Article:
A spokesman for Zimbabwe’s ruling party confirmed Monday that ZANU-PF intends to extend the term of President Robert Mugabe by postponing the presidential elections due in 2008 to 2010. ZANU-PF information chief Nathan Shamuyarira said this would save money by consolidating presidential voting with parliamentary elections.
ZANU-PF is not expected to have trouble pushing through a constitutional amendment providing for such a postponement, given its supermajority in parliament.
Critics of the ruling party said ZANU-PF was less concerned with saving money than with avoiding the wrath of a deeply discontented electorate that has seen its standard of living decline at an accelerating rate since the last presidential ballot in 2000.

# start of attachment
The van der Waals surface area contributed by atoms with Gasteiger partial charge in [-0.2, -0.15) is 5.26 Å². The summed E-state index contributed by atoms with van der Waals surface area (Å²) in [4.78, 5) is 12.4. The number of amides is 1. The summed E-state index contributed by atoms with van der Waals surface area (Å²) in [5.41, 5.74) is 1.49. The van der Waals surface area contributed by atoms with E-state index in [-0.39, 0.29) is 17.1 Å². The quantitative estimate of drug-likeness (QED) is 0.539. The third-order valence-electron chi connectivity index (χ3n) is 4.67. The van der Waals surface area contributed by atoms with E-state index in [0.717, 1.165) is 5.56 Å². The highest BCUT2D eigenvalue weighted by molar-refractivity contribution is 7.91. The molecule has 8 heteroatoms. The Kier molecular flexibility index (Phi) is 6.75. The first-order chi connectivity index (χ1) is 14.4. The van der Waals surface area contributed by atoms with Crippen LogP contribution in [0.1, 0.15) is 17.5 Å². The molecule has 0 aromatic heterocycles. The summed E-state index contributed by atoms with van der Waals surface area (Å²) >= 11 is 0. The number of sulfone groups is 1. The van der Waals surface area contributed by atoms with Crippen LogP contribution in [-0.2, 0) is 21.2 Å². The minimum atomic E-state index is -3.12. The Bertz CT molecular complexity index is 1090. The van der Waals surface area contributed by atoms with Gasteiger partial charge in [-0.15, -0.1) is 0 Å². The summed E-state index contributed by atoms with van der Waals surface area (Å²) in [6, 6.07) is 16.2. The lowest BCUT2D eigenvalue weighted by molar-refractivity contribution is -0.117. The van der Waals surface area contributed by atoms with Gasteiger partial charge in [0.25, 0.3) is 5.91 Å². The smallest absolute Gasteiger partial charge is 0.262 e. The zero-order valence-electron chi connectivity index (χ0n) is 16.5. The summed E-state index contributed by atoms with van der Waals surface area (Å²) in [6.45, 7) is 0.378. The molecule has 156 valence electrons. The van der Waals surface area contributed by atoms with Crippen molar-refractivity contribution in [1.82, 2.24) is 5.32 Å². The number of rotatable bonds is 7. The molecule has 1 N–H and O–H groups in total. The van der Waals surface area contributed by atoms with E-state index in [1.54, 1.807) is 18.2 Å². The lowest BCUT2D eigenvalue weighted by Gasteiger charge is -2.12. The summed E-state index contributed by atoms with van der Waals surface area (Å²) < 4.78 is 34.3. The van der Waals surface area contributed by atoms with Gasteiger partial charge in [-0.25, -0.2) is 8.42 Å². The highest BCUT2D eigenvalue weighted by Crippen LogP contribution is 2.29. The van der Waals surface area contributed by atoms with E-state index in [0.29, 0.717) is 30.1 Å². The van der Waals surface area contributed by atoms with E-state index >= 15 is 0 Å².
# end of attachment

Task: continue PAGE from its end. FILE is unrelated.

The ruling party must also contend with internal divisions over the succession. Though Vice President Joyce Mujuru was seen as Mr. Mugabe's designated successor when she was named to her post in 2004, at least one faction bitterly opposes her rise.
Reporter Blessing Zulu of VOA's Studio 7 for Zimbabwe asked Shamuyarira to clarify the ruling party's intentions as to the elections previously anticipated in 2008.
British-based political analyst Dewa Mavhinga said the proposed change to the ballot schedule indicates that the senior ZANU-PF leadership lacks confidence in Mujuru.
More reports from VOA's Studio 7 for Zimbabwe...